Aston St Mary's Church
THE PARISH OF ASTON
Aston Parish lies on the extreme western boundary of  the East Hertfordshire District and on the eastern boundary of the Stevenage Borough . The Parish of Aston comprises of three areas, each with its own character. Aston Village is situated on the top of the Beane Valley ridge and has developed historically around the church of St. Mary’s. It has many older properties and now embraces a number of small developments and is home to the local school, village hall, cricket, bowls, football and tennis club together with 2 public houses.  Aston End comprises a number of active farms and small clusters of houses and cottages, many of which are listed . A butchers shop and public house are located there.Hooks Cross ,situated on the busy A602 which dominates the character of this area , is a series of active farms and houses in a rural setting . It is bounded by the civil parishes of Walkern(NE), Benington(E), Watton(SE) and Datchworth(S).The Parish covers 712 hectares running broadly SSE to NNW direction. It straddles the strategic ridge line between Aston Brook and the River Beane. Overlooking Stevenage to the west and the Beane Valley to the east, the ridgeline is a significant planning watershed and natural boundary.The entire Parish is located within the Metropolitan Green Belt and is designated as a Landscape Conservation Area.Much of the Village of Aston is designated as a Conservation Area although a number of the most historic building are located outside of this. The Beane valley has been occupied since Palieolthic Man 150,000 years ago and there are several several sites of archaeological interest in the Parish.The river Beane which is a tributary of the Lea and hence the Thames, flanks Aston’s eastern boundary. It was once a much larger river ssuporting boating and fishing activities.Aston or Estone as it is referred to in the Dooms day Book formed part of lands belonging to Odo, Bishop of Bayeux. Until the 2nd World War, it retained a quietexistence and even as late as 1991, 10% of  Aston’s residence still had agricultural interests

ASTON PARISH COUNCIL



 

Latest news on the Rose & Crown –11 January 2017

 Rose & Crown – we need your  help!                  
 
The developers of the site continue to submit revised plans to the East Herts Planners. The latest
were filed on 21 December 2017 – in view of this, East Herts have extended the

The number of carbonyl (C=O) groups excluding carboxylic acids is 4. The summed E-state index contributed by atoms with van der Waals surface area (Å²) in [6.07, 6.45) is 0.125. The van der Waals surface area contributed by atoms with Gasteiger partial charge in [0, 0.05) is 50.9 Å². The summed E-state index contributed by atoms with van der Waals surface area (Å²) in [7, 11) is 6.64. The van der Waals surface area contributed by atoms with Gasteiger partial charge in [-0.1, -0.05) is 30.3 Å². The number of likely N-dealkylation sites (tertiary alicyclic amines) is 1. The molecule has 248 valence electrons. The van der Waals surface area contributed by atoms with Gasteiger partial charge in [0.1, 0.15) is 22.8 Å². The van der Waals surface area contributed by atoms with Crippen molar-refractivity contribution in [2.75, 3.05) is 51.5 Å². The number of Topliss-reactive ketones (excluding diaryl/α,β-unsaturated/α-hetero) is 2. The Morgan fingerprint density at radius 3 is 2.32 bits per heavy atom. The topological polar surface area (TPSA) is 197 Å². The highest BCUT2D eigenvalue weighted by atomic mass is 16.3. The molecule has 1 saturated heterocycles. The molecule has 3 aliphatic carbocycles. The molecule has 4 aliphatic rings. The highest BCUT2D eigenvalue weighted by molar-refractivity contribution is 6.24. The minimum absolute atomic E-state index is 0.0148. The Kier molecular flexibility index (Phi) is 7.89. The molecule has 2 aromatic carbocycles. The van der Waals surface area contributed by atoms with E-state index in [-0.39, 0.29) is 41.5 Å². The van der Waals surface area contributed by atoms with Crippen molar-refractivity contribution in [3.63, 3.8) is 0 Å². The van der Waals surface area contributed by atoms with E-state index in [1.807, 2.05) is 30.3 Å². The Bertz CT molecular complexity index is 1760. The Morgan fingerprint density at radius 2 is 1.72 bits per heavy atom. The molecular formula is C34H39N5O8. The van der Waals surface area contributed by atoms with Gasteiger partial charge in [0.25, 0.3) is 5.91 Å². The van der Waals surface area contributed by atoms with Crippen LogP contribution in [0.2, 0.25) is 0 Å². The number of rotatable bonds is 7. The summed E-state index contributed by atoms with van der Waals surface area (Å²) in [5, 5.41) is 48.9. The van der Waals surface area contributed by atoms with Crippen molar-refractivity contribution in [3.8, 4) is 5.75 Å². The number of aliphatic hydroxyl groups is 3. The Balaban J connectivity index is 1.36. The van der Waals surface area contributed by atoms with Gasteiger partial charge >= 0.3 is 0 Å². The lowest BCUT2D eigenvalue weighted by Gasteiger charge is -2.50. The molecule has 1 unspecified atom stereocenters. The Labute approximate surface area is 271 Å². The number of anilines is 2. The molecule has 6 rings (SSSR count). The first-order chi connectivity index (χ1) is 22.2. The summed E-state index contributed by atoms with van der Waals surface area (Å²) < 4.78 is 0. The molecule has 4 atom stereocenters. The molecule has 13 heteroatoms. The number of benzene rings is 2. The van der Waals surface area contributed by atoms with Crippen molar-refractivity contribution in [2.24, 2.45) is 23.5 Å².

deadline for public comments to 31 January 2018.
 
So far only 30 objections have been made to this application (there were 150
responses to the application last summer). 
 
If you have not already done so please respond. 

 
You can do this by email to East Herts Planning (planning@eastherts.gov.uk) or by post quoting
the reference 3/17/1491/FUL or on line on the East Herts Planning
Website.  https://publicaccess.eastherts.gov.uk/online-applications/applicationDetails.do?activeTab=documents&keyVal=OS5TRTGLHFF00
 
If you need help read on. 
We know that people have been busy over Christmas but so do the developers and
they may be hoping that you won’t find the time.
 
Planning Documents
There are now a total of 84 planning documents on the website.

 
Exhibition
The Parish Council have decided to provide an opportunity for everyone to have a
look at the latest relevant plans and talk to the Parish Council on Saturday
27 January in the Bowls Pavilion between 14.00 and 15.30.
 
Possible Objections:
·        
The proposed pub is too small to be viable and provides little or no customer parking
·        
The density of the new housing is too high for a conservation area in the heart of the village
·        
Car parking for residents is set at the minimum level. This will aggravate the
parking problems that already exist in Brookfield, School Lane, Stringers lane,
New Park Lane and Benington Road
·        
The 5 new build houses consist of 3 four bedroom houses and 2 three bedroom. The
need of the village is for more smaller houses
·        
All the four bedroom houses are 3 storey. This is not appropriate for this
location
·        
The developer’s plans are incorrect. The width of Benington Road is overstated by
 2.5 metres.  If the road boundary is set as planned it will result in an
extended stretch of Benington Road being very narrow and use of the planned bus
layby will block the road for passing traffic
·        
Have any of the other road width and parking spaces been overstated in the plans?
·        
Does the village want a gated community in the heart of the village? 

If you need any assistance or cannot attend the meeting and would like to discuss
any of these points please contact any of the Parish Councillors.


Steve Brown,    
Chairman,     Aston Parish
Council
















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